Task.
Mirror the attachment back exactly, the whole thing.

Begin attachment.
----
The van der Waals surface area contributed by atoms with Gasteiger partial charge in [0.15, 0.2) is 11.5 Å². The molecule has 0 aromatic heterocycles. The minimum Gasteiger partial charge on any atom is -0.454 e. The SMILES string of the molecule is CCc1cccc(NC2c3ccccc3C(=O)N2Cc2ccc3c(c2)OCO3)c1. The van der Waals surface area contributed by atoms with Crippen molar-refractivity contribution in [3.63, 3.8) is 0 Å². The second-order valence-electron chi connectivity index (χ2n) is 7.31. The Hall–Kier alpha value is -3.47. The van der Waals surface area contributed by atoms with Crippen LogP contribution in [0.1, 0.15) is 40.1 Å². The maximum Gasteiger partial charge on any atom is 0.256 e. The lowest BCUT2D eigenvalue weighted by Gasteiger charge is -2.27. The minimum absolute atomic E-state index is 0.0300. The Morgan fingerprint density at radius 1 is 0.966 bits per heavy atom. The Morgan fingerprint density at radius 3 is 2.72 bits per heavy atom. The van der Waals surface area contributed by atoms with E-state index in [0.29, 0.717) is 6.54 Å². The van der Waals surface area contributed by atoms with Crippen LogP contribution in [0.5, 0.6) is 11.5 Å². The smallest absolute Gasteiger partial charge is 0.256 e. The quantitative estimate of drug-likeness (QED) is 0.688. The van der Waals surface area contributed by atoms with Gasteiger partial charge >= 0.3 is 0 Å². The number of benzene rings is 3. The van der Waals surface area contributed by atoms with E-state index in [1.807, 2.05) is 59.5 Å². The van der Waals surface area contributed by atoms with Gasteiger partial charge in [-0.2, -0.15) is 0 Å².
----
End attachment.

The van der Waals surface area contributed by atoms with Gasteiger partial charge in [0.15, 0.2) is 11.5 Å². The molecule has 0 aromatic heterocycles. The minimum Gasteiger partial charge on any atom is -0.454 e. The SMILES string of the molecule is CCc1cccc(NC2c3ccccc3C(=O)N2Cc2ccc3c(c2)OCO3)c1. The van der Waals surface area contributed by atoms with Crippen molar-refractivity contribution in [3.63, 3.8) is 0 Å². The second-order valence-electron chi connectivity index (χ2n) is 7.31. The Hall–Kier alpha value is -3.47. The van der Waals surface area contributed by atoms with Crippen LogP contribution in [0.1, 0.15) is 40.1 Å². The maximum Gasteiger partial charge on any atom is 0.256 e. The lowest BCUT2D eigenvalue weighted by Gasteiger charge is -2.27. The minimum absolute atomic E-state index is 0.0300. The Morgan fingerprint density at radius 1 is 0.966 bits per heavy atom. The Morgan fingerprint density at radius 3 is 2.72 bits per heavy atom. The van der Waals surface area contributed by atoms with E-state index in [0.29, 0.717) is 6.54 Å². The van der Waals surface area contributed by atoms with Crippen LogP contribution in [0.5, 0.6) is 11.5 Å². The smallest absolute Gasteiger partial charge is 0.256 e. The quantitative estimate of drug-likeness (QED) is 0.688. The van der Waals surface area contributed by atoms with Gasteiger partial charge >= 0.3 is 0 Å². The number of benzene rings is 3. The van der Waals surface area contributed by atoms with E-state index in [1.807, 2.05) is 59.5 Å². The van der Waals surface area contributed by atoms with Gasteiger partial charge in [-0.2, -0.15) is 0 Å².